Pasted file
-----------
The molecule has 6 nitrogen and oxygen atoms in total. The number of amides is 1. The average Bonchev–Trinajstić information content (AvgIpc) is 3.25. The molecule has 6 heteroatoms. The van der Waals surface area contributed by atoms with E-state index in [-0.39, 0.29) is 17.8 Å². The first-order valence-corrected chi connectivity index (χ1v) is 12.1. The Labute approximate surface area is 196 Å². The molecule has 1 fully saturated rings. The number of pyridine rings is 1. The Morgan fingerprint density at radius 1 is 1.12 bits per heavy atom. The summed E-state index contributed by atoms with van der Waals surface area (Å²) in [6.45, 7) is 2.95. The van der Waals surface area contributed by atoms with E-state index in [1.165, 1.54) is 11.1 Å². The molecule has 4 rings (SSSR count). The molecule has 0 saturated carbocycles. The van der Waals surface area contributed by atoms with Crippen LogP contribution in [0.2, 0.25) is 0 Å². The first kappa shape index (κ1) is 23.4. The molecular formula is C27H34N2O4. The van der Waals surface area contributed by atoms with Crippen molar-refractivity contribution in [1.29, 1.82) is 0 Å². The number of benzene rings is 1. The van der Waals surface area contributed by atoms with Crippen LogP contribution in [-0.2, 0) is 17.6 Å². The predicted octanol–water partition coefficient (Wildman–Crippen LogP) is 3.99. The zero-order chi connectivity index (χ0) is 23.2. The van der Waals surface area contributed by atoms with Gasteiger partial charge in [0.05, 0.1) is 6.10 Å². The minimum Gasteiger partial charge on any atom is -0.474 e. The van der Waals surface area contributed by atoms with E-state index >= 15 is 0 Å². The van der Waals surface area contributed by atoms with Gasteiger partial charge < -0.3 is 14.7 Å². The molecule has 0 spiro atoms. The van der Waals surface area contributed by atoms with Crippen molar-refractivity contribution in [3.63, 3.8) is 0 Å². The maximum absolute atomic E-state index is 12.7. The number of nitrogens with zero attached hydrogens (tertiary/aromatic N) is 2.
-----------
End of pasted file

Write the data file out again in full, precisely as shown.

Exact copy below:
The molecule has 6 nitrogen and oxygen atoms in total. The number of amides is 1. The average Bonchev–Trinajstić information content (AvgIpc) is 3.25. The molecule has 6 heteroatoms. The van der Waals surface area contributed by atoms with E-state index in [-0.39, 0.29) is 17.8 Å². The first-order valence-corrected chi connectivity index (χ1v) is 12.1. The Labute approximate surface area is 196 Å². The molecule has 1 fully saturated rings. The number of pyridine rings is 1. The Morgan fingerprint density at radius 1 is 1.12 bits per heavy atom. The summed E-state index contributed by atoms with van der Waals surface area (Å²) in [6.45, 7) is 2.95. The van der Waals surface area contributed by atoms with E-state index in [1.165, 1.54) is 11.1 Å². The molecule has 4 rings (SSSR count). The molecule has 0 saturated carbocycles. The van der Waals surface area contributed by atoms with Crippen LogP contribution in [0.2, 0.25) is 0 Å². The first kappa shape index (κ1) is 23.4. The molecular formula is C27H34N2O4. The van der Waals surface area contributed by atoms with Crippen molar-refractivity contribution in [1.29, 1.82) is 0 Å². The number of benzene rings is 1. The van der Waals surface area contributed by atoms with Crippen LogP contribution in [-0.2, 0) is 17.6 Å². The predicted octanol–water partition coefficient (Wildman–Crippen LogP) is 3.99. The zero-order chi connectivity index (χ0) is 23.2. The van der Waals surface area contributed by atoms with Gasteiger partial charge in [0.05, 0.1) is 6.10 Å². The minimum Gasteiger partial charge on any atom is -0.474 e. The van der Waals surface area contributed by atoms with E-state index >= 15 is 0 Å². The van der Waals surface area contributed by atoms with Gasteiger partial charge < -0.3 is 14.7 Å². The molecule has 0 spiro atoms. The van der Waals surface area contributed by atoms with Crippen molar-refractivity contribution in [3.63, 3.8) is 0 Å². The maximum absolute atomic E-state index is 12.7. The number of nitrogens with zero attached hydrogens (tertiary/aromatic N) is 2.